- Eye injuries and diseases
- Inflammation and irritation
- Cataracts - cloudiness of the eye lens
- Pterygium (tur-rig-i-um), an overgrowth of the white conjunctiva onto the cornea
- Cancer of the eye and of the skin surrounding the eyes
The three main types of skin cancer are:
- Basal cell carcinoma (BCC)
- Squamous cell carcinoma (SCC)
BCCs and SCCs are the most common skin cancers. Although melanoma is less common, it is the most dangerous form of skin cancer.
Outdoor workers are more likely to develop the common skin cancers on areas such as the head, neck, ears, lips, shoulders, legs and arms.
For more information on the types of skin cancer visit Cancer Council's website
What are some common myths about the sun?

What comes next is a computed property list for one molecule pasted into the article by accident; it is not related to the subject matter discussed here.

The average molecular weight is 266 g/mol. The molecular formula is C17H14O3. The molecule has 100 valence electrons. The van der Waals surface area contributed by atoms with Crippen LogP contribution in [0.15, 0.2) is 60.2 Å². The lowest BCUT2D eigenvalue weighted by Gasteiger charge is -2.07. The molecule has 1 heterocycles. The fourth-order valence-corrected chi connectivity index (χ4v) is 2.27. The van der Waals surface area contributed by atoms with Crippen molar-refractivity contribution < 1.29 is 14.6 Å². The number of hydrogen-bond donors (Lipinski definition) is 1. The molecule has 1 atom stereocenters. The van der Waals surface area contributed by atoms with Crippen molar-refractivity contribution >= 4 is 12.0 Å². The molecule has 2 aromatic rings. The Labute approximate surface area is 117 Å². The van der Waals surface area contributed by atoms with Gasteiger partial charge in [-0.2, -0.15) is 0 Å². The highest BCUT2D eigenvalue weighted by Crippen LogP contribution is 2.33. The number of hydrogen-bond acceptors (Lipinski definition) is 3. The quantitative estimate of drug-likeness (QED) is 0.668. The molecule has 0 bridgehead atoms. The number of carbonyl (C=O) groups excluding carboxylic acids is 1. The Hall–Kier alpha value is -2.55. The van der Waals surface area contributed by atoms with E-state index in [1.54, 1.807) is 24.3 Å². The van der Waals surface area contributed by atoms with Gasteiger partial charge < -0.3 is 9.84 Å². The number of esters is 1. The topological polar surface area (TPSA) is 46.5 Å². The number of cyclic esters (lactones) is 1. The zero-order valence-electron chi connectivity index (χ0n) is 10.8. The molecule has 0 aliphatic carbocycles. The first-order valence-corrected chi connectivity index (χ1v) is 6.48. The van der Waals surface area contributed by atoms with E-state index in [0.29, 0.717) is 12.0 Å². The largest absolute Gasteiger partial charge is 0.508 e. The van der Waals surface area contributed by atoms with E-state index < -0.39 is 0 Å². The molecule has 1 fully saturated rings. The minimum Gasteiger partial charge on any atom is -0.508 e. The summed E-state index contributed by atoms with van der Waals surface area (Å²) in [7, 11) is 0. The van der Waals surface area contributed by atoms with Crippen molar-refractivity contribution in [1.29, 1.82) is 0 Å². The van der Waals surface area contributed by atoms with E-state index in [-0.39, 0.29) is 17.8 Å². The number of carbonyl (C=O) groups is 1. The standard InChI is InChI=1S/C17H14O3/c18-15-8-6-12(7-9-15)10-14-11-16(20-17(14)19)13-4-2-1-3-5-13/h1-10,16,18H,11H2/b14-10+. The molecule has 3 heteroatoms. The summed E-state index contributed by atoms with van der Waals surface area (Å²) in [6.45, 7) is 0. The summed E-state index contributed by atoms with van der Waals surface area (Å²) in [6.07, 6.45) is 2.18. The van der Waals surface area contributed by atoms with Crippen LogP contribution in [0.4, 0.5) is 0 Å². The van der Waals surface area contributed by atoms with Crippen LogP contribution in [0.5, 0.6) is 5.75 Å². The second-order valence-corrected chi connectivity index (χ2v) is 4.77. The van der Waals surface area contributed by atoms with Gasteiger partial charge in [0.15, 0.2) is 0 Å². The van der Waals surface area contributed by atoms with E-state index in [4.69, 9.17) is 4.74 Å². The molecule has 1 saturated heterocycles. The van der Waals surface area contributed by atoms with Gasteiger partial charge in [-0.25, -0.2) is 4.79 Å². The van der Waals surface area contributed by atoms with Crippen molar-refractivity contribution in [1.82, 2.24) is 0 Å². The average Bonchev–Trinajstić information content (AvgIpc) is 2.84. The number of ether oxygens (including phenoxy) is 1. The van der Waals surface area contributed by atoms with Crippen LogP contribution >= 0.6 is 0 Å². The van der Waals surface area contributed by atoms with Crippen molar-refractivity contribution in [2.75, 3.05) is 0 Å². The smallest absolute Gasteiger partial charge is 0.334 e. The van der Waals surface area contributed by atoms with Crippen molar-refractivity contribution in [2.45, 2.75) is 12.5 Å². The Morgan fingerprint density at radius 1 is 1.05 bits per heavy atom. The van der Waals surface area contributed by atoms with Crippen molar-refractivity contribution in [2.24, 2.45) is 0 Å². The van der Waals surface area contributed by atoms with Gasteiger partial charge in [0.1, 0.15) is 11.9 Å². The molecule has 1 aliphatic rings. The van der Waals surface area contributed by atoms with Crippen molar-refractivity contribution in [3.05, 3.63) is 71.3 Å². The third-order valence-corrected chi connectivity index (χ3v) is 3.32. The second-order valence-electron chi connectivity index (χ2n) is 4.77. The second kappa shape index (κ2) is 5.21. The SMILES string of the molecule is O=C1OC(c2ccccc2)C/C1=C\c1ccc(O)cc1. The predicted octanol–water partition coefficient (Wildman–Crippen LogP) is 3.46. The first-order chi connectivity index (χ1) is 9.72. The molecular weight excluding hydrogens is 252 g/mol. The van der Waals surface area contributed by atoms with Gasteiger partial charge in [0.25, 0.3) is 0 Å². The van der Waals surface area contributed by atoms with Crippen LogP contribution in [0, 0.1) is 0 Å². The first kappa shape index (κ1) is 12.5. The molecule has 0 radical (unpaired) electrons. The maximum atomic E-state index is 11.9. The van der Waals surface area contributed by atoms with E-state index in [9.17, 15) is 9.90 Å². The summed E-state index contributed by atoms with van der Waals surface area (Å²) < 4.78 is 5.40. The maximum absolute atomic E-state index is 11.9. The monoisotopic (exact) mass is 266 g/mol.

The wind may dry the skin but does not burn it. What is commonly described as windburn is most likely sunburn.
High levels of UV radiation only occur on hot days
Heat or high temperatures are not related to levels of UV radiation. Temperature relates to the amount of infrared radiation (not UV radiation) present in sunlight. We cannot feel or see UV radiation, so do not be fooled by cool temperatures as the UV can still be very high on a cool or cloudy day.
How can I check my skin for skin cancer?
Early detection of skin cancer is important as skin cancer can be cured if treated early. All Australian adults should regularly look at their skin for suspicious spots every three months or at the start of each season.
Outdoor workers should be encouraged to frequently check their skin for suspicious spots. It is important that workers know what their skin looks like normally so changes will be noticed.